I'm not really sure, because I'm not sure PF1e can give me what I want. I figured that if any system could, it would be the system that has 15-some-odd years of content in it.
What I wanted was a big and smart Aphorite woman who wielded hammers and could work her magic into her hammers to make combat more interesting with stuff that might do heavy knockback or inflict conditions and what not, and be able to craft weapons that as very strong and might have some magical properties of her Magus spells or others. Making multiple attacks per turn and being able to cast spells via her hammers was a big part of it, but it really seem that PF1e magus rewards those that use S/P weapons and who either rolled well more than once or who sacrifice feats to be Dex-based in combat. Pf2e has a whole Hyrbid Study mechanic that can give you temp HP for being a 2HW magus, and that is just part of choosing the class and isn't even a personal feat choice for you to make (aka you can pick your Hybrid Study, but this is just given as a choice for picking Magus rather than having to use a feat for it), just as an example of what I mean by it catering to different playstyles within the class better.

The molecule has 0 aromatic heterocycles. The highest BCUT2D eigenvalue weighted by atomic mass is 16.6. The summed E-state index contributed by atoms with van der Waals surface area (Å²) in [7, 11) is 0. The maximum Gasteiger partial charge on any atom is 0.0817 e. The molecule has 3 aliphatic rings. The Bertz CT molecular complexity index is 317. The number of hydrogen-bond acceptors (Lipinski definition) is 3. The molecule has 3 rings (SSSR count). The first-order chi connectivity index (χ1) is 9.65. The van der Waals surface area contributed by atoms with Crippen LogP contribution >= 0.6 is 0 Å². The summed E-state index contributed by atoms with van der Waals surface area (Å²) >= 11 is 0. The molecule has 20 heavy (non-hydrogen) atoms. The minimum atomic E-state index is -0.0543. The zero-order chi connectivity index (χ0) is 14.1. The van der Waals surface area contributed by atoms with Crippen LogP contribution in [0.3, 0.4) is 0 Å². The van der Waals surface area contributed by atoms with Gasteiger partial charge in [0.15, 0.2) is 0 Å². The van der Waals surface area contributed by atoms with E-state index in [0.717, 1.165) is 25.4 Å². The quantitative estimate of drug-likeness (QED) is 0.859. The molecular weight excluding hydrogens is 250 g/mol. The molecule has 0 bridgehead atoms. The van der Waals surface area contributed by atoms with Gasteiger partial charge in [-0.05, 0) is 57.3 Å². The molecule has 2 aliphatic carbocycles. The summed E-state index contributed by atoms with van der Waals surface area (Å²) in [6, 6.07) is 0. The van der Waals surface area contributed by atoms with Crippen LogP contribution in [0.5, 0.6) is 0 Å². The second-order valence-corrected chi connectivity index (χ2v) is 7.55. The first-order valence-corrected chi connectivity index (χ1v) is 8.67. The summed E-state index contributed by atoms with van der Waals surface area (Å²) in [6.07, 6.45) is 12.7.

I do see that there are some spells that can utilize Spellstrike that might be more toward what I was looking for, but it still might be a bit limited for my tastes. As for what I'm willing to sacrifice for being a big beefy woman that smacks people around with a spell-charged hammer that lets me do fun effects with it when I hit, I'm not sure because Magus already sacrifices so much as it is just to pick the class. Considering how I was wanting to be mostly Spellstrike-focused originally, if I could get good damage even though I can't really crit consistently and have interesting effects in battle, I think I could maybe sacrifice how many spells I know and MAYBE less spells per day but that is a bit of a stretch as I barely have any as is.